Wood and Metal IKEA Hack Industrial Shelf

Kicking off our IKEA to the Max week, we’ve got Suzy from Real Happy Space here to share her brilliantly easy IKEA hack industrial shelf — for the perfect blend of modern and rustic, metal and wood! We set our guests up with some Q&A’s to make it easy to get to know them and their projects — be sure to go visit Suzy, too, because you’ll love her projects! See all the IKEA to the Max posts here (and all our previous IKEA posts here), and be sure to subscribe by RSS or email to get updates for every post.

How to: IKEA Hack Industrial Shelf
by Suzy of Real Happy Space

Tell us about you and your site. What’s your favorite part of DIYing, and what are some of your favorite projects?

Hey fellow Remodelaholic readers! I’m very excited to be here sharing my Ikea hack with you guys today.

I started my blog, Real Happy Space, to share my diy home and decor projects (and spare my husband from listening to me yammer on about my latest idea). I love upcycling items, recycling scraps and tweaking something store-bought to make it uniquely perfect for our home. Two of my favorite projects so far are this penny starburst mirror and this wooden bench I pulled off the curb and transformed.

Which IKEA piece(s) did you hack? and why did you choose that (over another product, or building from scratch, etc)?

We have a small corner in our dining room that needed a furniture piece to provide some nice storage and display, but we also wanted to keep a few items out of reach from our mischievous toddler. The room already had a wood dining table and wood dresser, so I wanted a touch of metal to contrast those heavy wood pieces. In a nutshell, we were in need of a budget-friendly storage solution for a small space, so Ikea was a natural choice.

I’m not ashamed to admit that I always look at the least expensive options first and then work my way up. When I came across the Hyllis shelving unit I knew I had found “the one.” It was the perfect size for my space and you can’t beat that $15 price tag. Yes, at first glance it didn’t look like something I wanted in my dining room, but that’s where the hacking part comes in.

What did you do?

To dress up this basic shelving unit for my dining room, I first gave it a couple coats of matte black spray paint. It took two cans to cover the whole thing.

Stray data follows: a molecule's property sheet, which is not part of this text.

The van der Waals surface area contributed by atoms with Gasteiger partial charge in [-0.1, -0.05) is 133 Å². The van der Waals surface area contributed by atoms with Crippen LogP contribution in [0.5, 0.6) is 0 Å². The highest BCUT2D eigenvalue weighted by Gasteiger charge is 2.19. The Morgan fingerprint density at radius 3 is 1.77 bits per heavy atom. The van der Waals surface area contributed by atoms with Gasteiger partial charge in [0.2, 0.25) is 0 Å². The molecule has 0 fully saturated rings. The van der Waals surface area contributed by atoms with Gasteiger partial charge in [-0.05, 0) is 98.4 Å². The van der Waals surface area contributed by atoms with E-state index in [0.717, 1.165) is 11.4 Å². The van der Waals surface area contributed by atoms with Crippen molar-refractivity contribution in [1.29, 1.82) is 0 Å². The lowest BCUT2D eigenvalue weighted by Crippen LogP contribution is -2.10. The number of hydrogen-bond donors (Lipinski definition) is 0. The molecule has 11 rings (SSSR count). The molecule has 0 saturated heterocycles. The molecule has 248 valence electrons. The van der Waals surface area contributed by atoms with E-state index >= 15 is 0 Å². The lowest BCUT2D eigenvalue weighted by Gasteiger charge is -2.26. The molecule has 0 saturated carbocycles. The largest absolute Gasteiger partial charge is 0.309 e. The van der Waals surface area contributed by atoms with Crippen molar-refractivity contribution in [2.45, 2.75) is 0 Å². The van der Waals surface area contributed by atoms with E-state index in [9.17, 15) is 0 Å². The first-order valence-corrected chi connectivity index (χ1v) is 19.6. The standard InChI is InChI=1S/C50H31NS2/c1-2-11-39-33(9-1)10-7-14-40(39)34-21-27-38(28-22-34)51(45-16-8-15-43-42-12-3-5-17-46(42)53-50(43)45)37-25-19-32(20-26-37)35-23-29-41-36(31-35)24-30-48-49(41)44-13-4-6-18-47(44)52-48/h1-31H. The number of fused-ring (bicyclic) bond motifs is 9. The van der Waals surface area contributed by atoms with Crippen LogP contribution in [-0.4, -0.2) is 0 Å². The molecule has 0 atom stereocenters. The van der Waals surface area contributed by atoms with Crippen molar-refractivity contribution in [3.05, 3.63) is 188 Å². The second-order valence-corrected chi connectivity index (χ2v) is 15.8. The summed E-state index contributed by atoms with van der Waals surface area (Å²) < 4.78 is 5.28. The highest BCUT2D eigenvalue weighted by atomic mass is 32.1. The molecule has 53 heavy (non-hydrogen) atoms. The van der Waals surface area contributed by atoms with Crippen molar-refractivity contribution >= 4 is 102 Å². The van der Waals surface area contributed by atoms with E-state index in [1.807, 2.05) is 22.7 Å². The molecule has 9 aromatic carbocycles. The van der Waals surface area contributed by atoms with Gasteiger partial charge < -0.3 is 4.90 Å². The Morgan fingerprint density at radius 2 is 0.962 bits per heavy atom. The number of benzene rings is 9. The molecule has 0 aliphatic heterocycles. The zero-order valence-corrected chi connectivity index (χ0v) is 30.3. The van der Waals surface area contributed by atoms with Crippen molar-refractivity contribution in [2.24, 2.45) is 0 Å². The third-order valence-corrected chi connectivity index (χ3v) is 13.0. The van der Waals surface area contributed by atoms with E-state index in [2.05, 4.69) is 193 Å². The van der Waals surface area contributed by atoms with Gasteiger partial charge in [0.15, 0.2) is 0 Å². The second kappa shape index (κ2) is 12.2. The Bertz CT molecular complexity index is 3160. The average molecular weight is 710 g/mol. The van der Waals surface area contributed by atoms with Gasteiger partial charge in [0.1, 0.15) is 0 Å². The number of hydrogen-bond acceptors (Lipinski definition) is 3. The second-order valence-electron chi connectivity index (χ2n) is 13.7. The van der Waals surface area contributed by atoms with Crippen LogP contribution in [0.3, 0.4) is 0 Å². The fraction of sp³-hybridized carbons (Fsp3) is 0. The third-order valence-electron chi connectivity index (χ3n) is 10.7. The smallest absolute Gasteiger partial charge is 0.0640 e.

I wanted to make the shelves look a little more substantial, so I added wood planks to the shelves. I first cut 1” x 12” boards to the correct length (23 9/16″ for the bottom three shelves and 23 10/16″ for the top shelf). Next I ripped the boards to the correct depth (10 5/8″ for the bottom three and 10 13/16″ for the top shelf). After the stain and poly was dry it was time to add them to the shelving unit.

With the metal shelves completely assembled, I loosened the screws slightly for the bottom three shelves, then simply set the shelves in place and tighten the screws back up. This kept the wood snug in place.

To attach the top shelf, I aligned the wood on top of the metal shelf and used clamps to secure it, I then unscrewed the metal shelf, flipped it upside down and placed it on my work surface. I used a drill to make four holes in the metal and wood, I then used screws to secure the wood to the metal. Lastly, I camouflaged the screws with a touch of spray paint.

Would you do it again? Why or why not? and if yes, what would you do differently next time?

I would absolutely do this hack again. I actually just bought another Hyllis and have plans to “hack” that one too! The only thing I would do differently would be to spray paint the shelving unit in pieces, rather than painting it after assembling it. I think that would probably be a more efficient way to paint it. How much time did the project take? The total assembly time was probably only a couple hours, but there was a lot of time spent waiting for paint and stain to dry. What was the total final cost?
All in, about $50. The shelving unit was $15, I spent about $10 on spray paint and roughly $25 on wood. I used Aspen, but I probably could have saved more money by using pine. I already had stain and poly on hand. Any tips for other DIYers or IKEA hackers?

There are so many ways you could customize this piece by using different paint or stain colors. I love that it’s so inexpensive, so you’re not risking much. Why not go out on a limb and try something totally different?


Suzy, thanks so much for sharing with us!

Remodelaholics, go visit Suzy at Real Happy Space for more great projects — you won’t want to miss her master bedroom makeover (love the storage wall!)

And be sure to subscribe by RSS or email to get updates for all our #IKEAtothemax posts so you don’t miss what’s coming up…

The post Wood and Metal IKEA Hack Industrial Shelf appeared first on Remodelaholic.

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